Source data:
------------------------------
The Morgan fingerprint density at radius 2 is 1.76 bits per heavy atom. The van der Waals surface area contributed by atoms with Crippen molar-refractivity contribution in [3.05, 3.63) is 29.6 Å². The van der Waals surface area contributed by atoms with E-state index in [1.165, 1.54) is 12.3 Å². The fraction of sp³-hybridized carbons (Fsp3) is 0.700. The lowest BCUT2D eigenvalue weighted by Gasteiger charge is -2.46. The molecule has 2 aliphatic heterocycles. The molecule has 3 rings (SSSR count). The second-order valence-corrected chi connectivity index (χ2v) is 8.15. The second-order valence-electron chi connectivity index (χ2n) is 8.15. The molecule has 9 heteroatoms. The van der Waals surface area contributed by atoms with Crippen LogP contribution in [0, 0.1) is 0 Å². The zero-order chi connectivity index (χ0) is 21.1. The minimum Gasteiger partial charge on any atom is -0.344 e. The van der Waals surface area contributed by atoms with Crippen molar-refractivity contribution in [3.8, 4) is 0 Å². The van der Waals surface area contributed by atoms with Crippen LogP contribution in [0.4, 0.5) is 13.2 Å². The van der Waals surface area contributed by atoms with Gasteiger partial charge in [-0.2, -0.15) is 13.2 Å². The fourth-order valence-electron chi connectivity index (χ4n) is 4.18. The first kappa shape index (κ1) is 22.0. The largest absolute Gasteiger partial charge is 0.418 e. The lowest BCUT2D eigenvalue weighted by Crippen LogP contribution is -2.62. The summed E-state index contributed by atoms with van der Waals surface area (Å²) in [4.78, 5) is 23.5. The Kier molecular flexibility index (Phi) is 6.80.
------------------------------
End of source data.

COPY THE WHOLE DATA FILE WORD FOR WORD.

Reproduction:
The Morgan fingerprint density at radius 2 is 1.76 bits per heavy atom. The van der Waals surface area contributed by atoms with Crippen molar-refractivity contribution in [3.05, 3.63) is 29.6 Å². The van der Waals surface area contributed by atoms with E-state index in [1.165, 1.54) is 12.3 Å². The fraction of sp³-hybridized carbons (Fsp3) is 0.700. The lowest BCUT2D eigenvalue weighted by Gasteiger charge is -2.46. The molecule has 2 aliphatic heterocycles. The molecule has 3 rings (SSSR count). The second-order valence-corrected chi connectivity index (χ2v) is 8.15. The second-order valence-electron chi connectivity index (χ2n) is 8.15. The molecule has 9 heteroatoms. The van der Waals surface area contributed by atoms with Crippen LogP contribution in [0, 0.1) is 0 Å². The zero-order chi connectivity index (χ0) is 21.1. The minimum Gasteiger partial charge on any atom is -0.344 e. The van der Waals surface area contributed by atoms with Crippen molar-refractivity contribution in [3.8, 4) is 0 Å². The van der Waals surface area contributed by atoms with Crippen LogP contribution in [0.4, 0.5) is 13.2 Å². The van der Waals surface area contributed by atoms with Gasteiger partial charge in [-0.2, -0.15) is 13.2 Å². The fourth-order valence-electron chi connectivity index (χ4n) is 4.18. The first kappa shape index (κ1) is 22.0. The largest absolute Gasteiger partial charge is 0.418 e. The lowest BCUT2D eigenvalue weighted by Crippen LogP contribution is -2.62. The summed E-state index contributed by atoms with van der Waals surface area (Å²) in [4.78, 5) is 23.5. The Kier molecular flexibility index (Phi) is 6.80.